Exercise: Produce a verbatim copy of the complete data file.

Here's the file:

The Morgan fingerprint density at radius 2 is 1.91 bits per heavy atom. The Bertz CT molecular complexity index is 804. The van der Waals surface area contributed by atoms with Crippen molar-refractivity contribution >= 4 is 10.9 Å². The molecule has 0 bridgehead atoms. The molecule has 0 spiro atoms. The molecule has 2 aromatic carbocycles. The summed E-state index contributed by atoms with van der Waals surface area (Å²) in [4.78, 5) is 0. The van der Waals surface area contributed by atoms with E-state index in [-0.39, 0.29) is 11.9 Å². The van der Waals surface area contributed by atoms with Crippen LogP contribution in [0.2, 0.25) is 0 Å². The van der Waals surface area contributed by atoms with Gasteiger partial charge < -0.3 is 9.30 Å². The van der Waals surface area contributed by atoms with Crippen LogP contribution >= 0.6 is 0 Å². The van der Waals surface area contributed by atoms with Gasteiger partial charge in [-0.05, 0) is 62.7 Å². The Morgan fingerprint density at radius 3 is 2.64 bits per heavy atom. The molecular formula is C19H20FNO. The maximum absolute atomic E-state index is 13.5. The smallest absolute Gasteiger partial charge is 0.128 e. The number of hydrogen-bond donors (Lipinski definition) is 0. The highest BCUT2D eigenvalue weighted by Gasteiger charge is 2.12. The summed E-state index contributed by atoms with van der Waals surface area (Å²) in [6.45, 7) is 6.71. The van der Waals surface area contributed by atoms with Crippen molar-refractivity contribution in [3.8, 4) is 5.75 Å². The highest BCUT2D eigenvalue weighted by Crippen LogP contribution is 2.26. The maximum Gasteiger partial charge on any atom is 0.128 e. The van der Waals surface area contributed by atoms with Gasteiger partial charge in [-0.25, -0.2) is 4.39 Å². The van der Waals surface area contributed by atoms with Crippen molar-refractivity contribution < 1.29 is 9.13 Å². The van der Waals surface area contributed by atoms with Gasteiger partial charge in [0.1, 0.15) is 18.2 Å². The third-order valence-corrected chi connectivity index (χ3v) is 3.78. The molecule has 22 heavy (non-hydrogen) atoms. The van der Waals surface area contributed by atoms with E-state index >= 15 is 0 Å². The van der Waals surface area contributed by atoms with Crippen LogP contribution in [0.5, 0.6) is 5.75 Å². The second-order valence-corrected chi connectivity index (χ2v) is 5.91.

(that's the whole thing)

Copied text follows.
The Morgan fingerprint density at radius 2 is 1.91 bits per heavy atom. The Bertz CT molecular complexity index is 804. The van der Waals surface area contributed by atoms with Crippen molar-refractivity contribution >= 4 is 10.9 Å². The molecule has 0 bridgehead atoms. The molecule has 0 spiro atoms. The molecule has 2 aromatic carbocycles. The summed E-state index contributed by atoms with van der Waals surface area (Å²) in [4.78, 5) is 0. The van der Waals surface area contributed by atoms with E-state index in [-0.39, 0.29) is 11.9 Å². The van der Waals surface area contributed by atoms with Crippen LogP contribution in [0.2, 0.25) is 0 Å². The van der Waals surface area contributed by atoms with Gasteiger partial charge < -0.3 is 9.30 Å². The van der Waals surface area contributed by atoms with Crippen LogP contribution >= 0.6 is 0 Å². The van der Waals surface area contributed by atoms with Gasteiger partial charge in [-0.05, 0) is 62.7 Å². The Morgan fingerprint density at radius 3 is 2.64 bits per heavy atom. The molecular formula is C19H20FNO. The maximum absolute atomic E-state index is 13.5. The smallest absolute Gasteiger partial charge is 0.128 e. The number of hydrogen-bond donors (Lipinski definition) is 0. The highest BCUT2D eigenvalue weighted by Gasteiger charge is 2.12. The summed E-state index contributed by atoms with van der Waals surface area (Å²) in [6.45, 7) is 6.71. The van der Waals surface area contributed by atoms with Crippen molar-refractivity contribution in [3.8, 4) is 5.75 Å². The highest BCUT2D eigenvalue weighted by Crippen LogP contribution is 2.26. The maximum Gasteiger partial charge on any atom is 0.128 e. The van der Waals surface area contributed by atoms with Gasteiger partial charge in [-0.25, -0.2) is 4.39 Å². The van der Waals surface area contributed by atoms with Crippen molar-refractivity contribution < 1.29 is 9.13 Å². The van der Waals surface area contributed by atoms with Gasteiger partial charge in [0.1, 0.15) is 18.2 Å². The third-order valence-corrected chi connectivity index (χ3v) is 3.78. The molecule has 22 heavy (non-hydrogen) atoms. The van der Waals surface area contributed by atoms with E-state index >= 15 is 0 Å². The van der Waals surface area contributed by atoms with Crippen LogP contribution in [0.5, 0.6) is 5.75 Å². The second-order valence-corrected chi connectivity index (χ2v) is 5.91.